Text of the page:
Beyond Lean Six Sigma
The quest for quality continues
by Ronald D. Snee and Roger W. Hoerl
Quality continues to be critical to organizational success in business, government, nonprofits and all types of organizations. Organizations using Lean Six Sigma have made great strides forward in the last 25 years, enhancing organizational health and putting billions of dollars on the bottom line. What is next on the horizon, you ask?
There are three specific advances that can help us continue and accelerate this progress: holistic improvement, statistical engineering, and using big data to solve previously intractable problems. As we take a look at each of these advances, we will see the need for greater use of strategic thinking, using the fundamentals, and thinking about problem solving and organizational impact in new ways.
Today we are recognizing more and more that organizations are systems, and a systemwide view is needed to create significant and lasting improvements. This means taking a holistic view of all aspects of the business, at any location around the world, in any culture, in any business function. A focus on holistic improvement means looking beyond the factory floor, and realizing that no one technique or methodology is universally best for all problems.
Taking advantage of the new advances, building on the fundamentals, thinking strategically and aggressively, and pursuing the opportunities will improve quality and strengthen our organizations in the process.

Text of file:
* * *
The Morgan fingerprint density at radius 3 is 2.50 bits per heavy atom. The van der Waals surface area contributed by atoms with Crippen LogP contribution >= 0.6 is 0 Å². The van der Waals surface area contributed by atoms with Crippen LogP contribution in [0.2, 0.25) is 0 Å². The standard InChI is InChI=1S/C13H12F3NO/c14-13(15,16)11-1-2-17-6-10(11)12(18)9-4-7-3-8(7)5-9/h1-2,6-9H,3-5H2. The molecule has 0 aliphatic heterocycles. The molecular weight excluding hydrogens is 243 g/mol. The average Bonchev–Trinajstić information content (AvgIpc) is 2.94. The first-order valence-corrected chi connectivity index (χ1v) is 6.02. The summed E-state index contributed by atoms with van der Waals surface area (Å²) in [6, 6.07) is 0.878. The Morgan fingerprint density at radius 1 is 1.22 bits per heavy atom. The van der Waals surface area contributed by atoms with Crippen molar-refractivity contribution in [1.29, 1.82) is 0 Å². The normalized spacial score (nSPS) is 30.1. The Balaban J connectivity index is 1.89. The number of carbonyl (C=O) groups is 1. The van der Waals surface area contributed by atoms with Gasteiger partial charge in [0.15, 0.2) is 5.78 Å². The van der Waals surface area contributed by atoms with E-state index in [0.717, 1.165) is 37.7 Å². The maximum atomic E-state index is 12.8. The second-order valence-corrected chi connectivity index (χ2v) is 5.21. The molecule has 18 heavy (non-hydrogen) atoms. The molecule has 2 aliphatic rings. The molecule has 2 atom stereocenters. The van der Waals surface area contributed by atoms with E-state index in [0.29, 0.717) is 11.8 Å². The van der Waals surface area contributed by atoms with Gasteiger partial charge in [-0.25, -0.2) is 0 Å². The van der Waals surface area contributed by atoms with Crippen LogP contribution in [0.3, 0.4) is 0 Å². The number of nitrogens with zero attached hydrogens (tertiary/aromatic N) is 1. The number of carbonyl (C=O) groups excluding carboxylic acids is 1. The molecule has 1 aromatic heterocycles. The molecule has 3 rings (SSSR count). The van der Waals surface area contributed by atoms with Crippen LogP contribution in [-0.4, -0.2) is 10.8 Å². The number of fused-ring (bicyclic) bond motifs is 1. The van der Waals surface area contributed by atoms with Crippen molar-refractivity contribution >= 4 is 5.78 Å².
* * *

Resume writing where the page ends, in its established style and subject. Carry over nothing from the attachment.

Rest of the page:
Our research and organizational work has shown that holistic improvement has four critical building blocks: leadership, top talent, supporting infrastructure, and a holistic improvement methodology. These building blocks, along with integration of multiple methodologies, enable the organization to solve virtually any problem, in any function, manufacturing and service alike, across the organization.
Management owns the organization’s systems and processes and must be involved to lead improvement efforts. Top talent is required to change how the organization works – its culture. A supportive infrastructure – including planning, project selection and management processes, reward and recognition, and communication – is required to sustain improvement initiatives and the resulting improvements over time.
The holistic improvement methodology integrates lean principles with Six Sigma methods and other approaches – such as workout, TRIZ, and debottlenecking – as needed. The nature of the problem should guide identification of the approach, rather than assuming that one methodology is ideal for all problems. Project identification and selection becomes a critical step because it is then that the best approach becomes apparent. The organization’s improvement methodology must be robust enough to handle any problem the organization encounters in the course of its improvement work. Integration of multiple methodologies is clearly required.